Green tea has become the go-to beverage for people seeking to improve health. Tea advocates are quick to note the tea’s potential protective effects against heart disease, cancer, osteoporosis, stroke, and Alzheimer’s disease. Now, we have evidence that green tea also may keep a spring in your step as you age.
Studying sipping habits
To study how green tea drinking may affect level of physical disability over time, researchers collected information on tea drinking habits, diet, exercise, and other lifestyle behaviors from 14,000 Japanese adults over 65 years old. Study participants had no prior history of disability—physical limitations that affect a person’s ability to take care of him- or herself—and the study authors tracked the group to determine who developed disability over three years.
Compared with people who rarely or never drank green tea
people who drank 3 to 4 cups per day had 25% lower risk of developing disability, and people who drank 5 or more cups per day had 33% lower risk of developing disability.
Sipping, stepping, and snacking your way to health
This study suggests that green tea may protect against disability among aging adults. Use our green tea tips, plus other stay-vibrant ideas to keep your body healthy into your golden years.
Assess amounts. In Japan, a typical cup of green tea is about 100 ml, which is around 3 to 4 ounces, or 1/2 cup. In the US, a typical coffee mug holds up to 16 ounces. One or two of these larger servings of green tea daily is enough to provide potential health benefits.
Steep smartly. Green tea tastes best when brewed with hot, but not boiling, water. Allow boiling water to cool slightly before brewing, and let the tea steep for no more than four minutes. Longer steeping times can lead to a bitter brew.
Find a favorite. Experiment with different green teas to find one that tastes good to you. For example, if you don’t enjoy regular green tea, try a jasmine-infused blend, or a green tea flavored with fruit essences.
Pick plain. Enjoy your tea straight-up, without milk or sugar, both of which may reduce tea’s beneficial effects on health.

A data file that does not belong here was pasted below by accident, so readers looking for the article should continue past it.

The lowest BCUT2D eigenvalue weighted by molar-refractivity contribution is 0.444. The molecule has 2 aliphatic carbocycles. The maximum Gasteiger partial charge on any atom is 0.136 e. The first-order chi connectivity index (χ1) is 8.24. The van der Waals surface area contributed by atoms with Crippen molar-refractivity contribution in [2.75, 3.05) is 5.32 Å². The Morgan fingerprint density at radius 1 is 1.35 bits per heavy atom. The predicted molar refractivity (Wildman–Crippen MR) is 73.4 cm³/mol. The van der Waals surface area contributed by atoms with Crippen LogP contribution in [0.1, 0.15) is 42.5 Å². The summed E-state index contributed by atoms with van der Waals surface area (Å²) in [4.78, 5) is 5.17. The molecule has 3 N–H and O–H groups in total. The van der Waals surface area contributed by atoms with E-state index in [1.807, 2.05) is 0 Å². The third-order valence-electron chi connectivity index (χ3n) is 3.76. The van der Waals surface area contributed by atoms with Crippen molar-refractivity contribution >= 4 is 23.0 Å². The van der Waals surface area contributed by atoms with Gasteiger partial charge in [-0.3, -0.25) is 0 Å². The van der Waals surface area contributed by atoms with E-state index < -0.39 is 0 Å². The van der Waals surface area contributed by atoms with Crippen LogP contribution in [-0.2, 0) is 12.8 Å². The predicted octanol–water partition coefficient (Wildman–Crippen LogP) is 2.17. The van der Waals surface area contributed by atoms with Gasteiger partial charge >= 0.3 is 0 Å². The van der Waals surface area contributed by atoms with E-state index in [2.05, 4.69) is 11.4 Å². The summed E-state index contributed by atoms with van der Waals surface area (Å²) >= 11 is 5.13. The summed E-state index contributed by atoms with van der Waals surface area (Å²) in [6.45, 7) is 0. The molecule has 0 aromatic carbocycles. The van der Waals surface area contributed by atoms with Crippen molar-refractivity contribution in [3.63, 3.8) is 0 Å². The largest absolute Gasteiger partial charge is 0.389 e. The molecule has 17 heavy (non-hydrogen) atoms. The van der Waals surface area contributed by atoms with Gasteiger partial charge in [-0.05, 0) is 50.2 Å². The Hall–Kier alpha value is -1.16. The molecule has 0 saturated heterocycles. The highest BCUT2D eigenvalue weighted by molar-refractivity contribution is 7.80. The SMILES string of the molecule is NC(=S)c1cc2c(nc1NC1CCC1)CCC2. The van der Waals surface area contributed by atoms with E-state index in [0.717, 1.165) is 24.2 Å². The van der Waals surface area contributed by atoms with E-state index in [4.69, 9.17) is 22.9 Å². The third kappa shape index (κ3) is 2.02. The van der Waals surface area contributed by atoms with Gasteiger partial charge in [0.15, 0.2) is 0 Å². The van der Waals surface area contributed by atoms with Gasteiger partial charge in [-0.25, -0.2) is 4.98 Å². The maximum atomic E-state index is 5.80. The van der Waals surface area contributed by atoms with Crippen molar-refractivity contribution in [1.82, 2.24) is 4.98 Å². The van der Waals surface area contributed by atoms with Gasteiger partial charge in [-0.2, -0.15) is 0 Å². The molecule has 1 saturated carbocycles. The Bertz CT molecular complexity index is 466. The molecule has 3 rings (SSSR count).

Work in walking. Regular physical activity is vital to healthy aging, and health experts point out you need not run a marathon in order to benefit. A daily, half-hour, brisk walk is one of the best ways to improve and maintain well-being as we age.
Snack with savvy. Snacking can be a smart way to work healthy foods into the diet. Instead of the usual chips, pretzels, or other salty snacks, try apples, bananas, nuts, or low-fat Greek yogurt for your mid-afternoon fix.
Skip the soda. Drinking more green tea is a great way to cut back on less-healthy options, such as soda, including the diet versions. Even though it's calorie-free, diet soda is not a good choice; drinking it has been linked with higher risk of heart attack, stroke, and diabetes.
(Am J Clin Nutr 2012;95:732–9)
Suzanne Dixon, MPH, MS, RD, an author, speaker, and internationally recognized expert in chronic disease prevention, epidemiology, and nutrition, has taught medical, nursing, public health, and alternative medicine coursework. She has delivered over 150 invited lectures to health professionals and consumers and is the creator of a nutrition website acclaimed by the New York Times and Time magazine. Suzanne received her training in epidemiology and nutrition at the University of Michigan, School of Public Health at Ann Arbor.